Protecting Kids from Concussion | David Abeyta

Yakima Personal Injury Attorney David Abeyta Explains how to protect athletes from concussion

All of us have an obligation to protect athletes from concussion: know the signs and take action if you suspect a brain injury.

As a society, we have become more and more aware of the danger posed by concussions.  But did you know that Washington was at the forefront of protecting young athletes from the dangers of multiple concussions?  In 2009, Washington state Governor Christine Gregoire signed into law the toughest “return-to-play” law in the country — The Zackery Lystedt Law (RCW 28a.600.190).

In 2006, 13-year-old Zackery Lystedt hit his head while making a tackle for his junior high school football team.  An injury time out was called, but he returned to the game minutes later.  After the game, Zack collapsed, and was airlifted to Harborview Medical Center.  He had suffered a severe brain injury.  He spent 93 days in the hospital, three months in a coma, and underwent multiple surgeries.

Because of Zackery and his family’s efforts, Washington passed the first law in the country law protecting young athletes from the danger of concussions.  Not only was it the first in the country, it remains one of the strictest return-to-play laws in the country.  The law, known as the Zackery Lystedt law, requires the four following guidelines be met:

  1. Each school district’s board of directors must work with the Washington Interscholastic Activities Association (WIAA) to develop the guidelines and other pertinent information and forms to inform and educate coaches, youth athletes, and their parents and/or guardians of the nature and risk of concussion and head injury including continuing to play after a concussion or head injury;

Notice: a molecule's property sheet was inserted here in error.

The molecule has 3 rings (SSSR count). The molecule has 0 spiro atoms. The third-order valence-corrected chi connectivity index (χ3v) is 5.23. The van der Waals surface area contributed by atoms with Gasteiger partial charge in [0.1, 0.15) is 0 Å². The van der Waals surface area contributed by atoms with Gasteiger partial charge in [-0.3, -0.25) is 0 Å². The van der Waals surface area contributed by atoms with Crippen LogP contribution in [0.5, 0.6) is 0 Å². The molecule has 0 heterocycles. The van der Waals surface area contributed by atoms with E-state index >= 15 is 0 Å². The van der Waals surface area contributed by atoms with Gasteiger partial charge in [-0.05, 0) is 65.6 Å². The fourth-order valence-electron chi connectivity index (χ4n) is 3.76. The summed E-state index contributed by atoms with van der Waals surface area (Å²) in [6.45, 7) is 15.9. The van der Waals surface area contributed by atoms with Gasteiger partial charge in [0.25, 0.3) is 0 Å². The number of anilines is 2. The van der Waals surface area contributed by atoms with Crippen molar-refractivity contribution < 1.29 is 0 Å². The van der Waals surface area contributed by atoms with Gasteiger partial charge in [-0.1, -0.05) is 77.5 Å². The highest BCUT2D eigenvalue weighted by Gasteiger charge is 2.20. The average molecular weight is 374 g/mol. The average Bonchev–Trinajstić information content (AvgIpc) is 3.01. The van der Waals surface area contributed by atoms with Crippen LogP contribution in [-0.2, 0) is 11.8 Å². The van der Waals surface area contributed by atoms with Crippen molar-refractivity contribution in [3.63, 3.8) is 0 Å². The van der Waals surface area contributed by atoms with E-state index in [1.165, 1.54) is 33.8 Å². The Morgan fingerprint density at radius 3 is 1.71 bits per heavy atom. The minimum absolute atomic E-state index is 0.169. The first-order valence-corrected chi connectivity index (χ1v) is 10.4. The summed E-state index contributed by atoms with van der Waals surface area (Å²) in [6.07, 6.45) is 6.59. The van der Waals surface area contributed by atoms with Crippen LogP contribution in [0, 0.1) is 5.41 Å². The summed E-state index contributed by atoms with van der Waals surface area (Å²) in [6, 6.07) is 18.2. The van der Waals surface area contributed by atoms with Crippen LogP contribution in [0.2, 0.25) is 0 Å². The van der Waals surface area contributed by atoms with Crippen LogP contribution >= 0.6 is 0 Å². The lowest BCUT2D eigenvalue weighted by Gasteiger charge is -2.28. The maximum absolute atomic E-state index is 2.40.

2. Each year every youth athlete and the athlete’s parent/guardian must fill out a concussion and head injury form before starting practice or participating in games;
  3. An athlete that is suspected of having a concussion must be removed from competition; and
  4. The athlete cannot return to play until the athlete has been evaluated by a licensed health care provider trained in the evaluation and treatment of concussions and receives written clearance to return to play.

With many young people participating in sports year-round, coaches, teachers, parents, and athletes need to be aware of the danger of concussions.  Multiple concussions can cause a lifetime of symptoms.  For more information on youth concussions in sports visit the “concussion” tab on the Centers for Disease Control website at www.cdc.gov.

If you or a loved one has sustained a head injury and you have questions regarding the Lystedt Law, call Abeyta Nelson Injury Law to schedule a free, no-obligation consultation.  There is never a charge to discuss your questions with us, and no fee unless we win your case.  The sooner we are involved, the more help we can give you.

-blog written by attorney David Abeyta, Abeyta Nelson Injury Law